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Hunting of mongoose to be allowed in south of Spain if damage to farms or game reserves can be proved
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Hunting of mongoose to be allowed in south of Spain if damage to farms or game reserves can be proved

This invasive species has an extremely voracious appetite for rabbits, partridges, quails, reptiles and even lambs and is threatening other wildlife - but it still cannot be hunted freely as farmers and hunters want

La Voz

Cadiz

Wednesday, 1 May 2024, 16:14

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The mongoose is one of the key predators in the Andalusian province of Cadiz and the southwestern part of Spain. It is small in size (between 50 to 65 centimetres long), but with an extremely voracious appetite for species such as rabbits, partridges, quails, reptiles and even lambs and hens.

As a result, livestock breeders, farmers and hunters have gone on the warpath, asking the authorities to grant permission to hunt this predator. As reported by the ABC newspaper, a sister publication to SUR, "the mongoose can be hunted on Andalucía's farms and game reserves if it can be proven that it has caused harm" , a measure to which the regional minister Ramón Fernández-Pacheco has given his support.

"To be precise, a new procedure will be created so that those affected can apply for exceptional authorisation to control any damage caused by the mongoose using the application form set out in Annex III of Decree 23/2012 of 14 February. In addition, they must provide graphic evidence of such damage."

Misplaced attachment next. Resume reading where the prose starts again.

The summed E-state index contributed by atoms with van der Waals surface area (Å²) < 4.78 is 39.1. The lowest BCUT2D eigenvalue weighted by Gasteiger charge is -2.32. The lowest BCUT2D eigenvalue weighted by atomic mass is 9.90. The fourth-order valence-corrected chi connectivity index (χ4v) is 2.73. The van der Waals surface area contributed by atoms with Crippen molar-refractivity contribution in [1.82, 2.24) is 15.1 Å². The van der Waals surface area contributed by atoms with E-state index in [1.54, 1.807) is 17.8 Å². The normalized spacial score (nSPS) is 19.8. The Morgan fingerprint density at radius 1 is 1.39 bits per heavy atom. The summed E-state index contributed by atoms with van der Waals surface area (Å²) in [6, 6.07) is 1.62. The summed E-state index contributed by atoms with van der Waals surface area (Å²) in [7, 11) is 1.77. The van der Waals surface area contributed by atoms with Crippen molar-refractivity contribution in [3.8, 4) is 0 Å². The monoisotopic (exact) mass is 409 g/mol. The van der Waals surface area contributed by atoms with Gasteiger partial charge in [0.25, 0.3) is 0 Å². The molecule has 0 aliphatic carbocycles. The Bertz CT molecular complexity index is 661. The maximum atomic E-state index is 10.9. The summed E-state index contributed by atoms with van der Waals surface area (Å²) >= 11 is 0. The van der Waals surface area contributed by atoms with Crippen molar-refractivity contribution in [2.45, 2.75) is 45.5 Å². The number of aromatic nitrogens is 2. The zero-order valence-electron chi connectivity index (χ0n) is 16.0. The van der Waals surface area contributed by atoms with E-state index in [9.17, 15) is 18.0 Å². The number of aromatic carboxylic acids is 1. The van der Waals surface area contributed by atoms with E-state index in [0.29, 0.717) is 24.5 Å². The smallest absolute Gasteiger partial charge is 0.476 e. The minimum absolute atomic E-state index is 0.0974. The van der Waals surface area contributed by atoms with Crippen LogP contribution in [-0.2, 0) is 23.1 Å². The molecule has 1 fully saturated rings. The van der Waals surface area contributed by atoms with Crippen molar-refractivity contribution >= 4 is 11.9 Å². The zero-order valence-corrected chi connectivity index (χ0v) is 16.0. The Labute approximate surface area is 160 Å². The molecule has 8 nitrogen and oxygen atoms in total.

The mongoose is a very elusive animal, difficult to spot, but it now resides in both the Sierra de Cádiz area and different parts of the Campo de Gibraltar. This carnivore, also known as the African mongoose, "is undergoing a strong population explosion which is exacerbating the decline in hunting of small game" , as indicated by the Andalusian Hunting Federation (FAC). FAC considers it an invasive species that until now could not be hunted at all.

Only two months ago the regional government of Extremadura took the decision, becoming the first region in Spain to allow the hunting of this non-native predator. "This carnivore from the Herpestidae family of mammals has expanded considerably in recent decades, occupying the whole area with no controls whatsoever, causing havoc to wildlife and also attacking domestic livestock."

Even so, the mongoose will not be considered a game species to be hunted freely - as farmers and hunters want - but will continue to be regarded as a protected species to be brought under control only when permitted and under exceptional circumstances.

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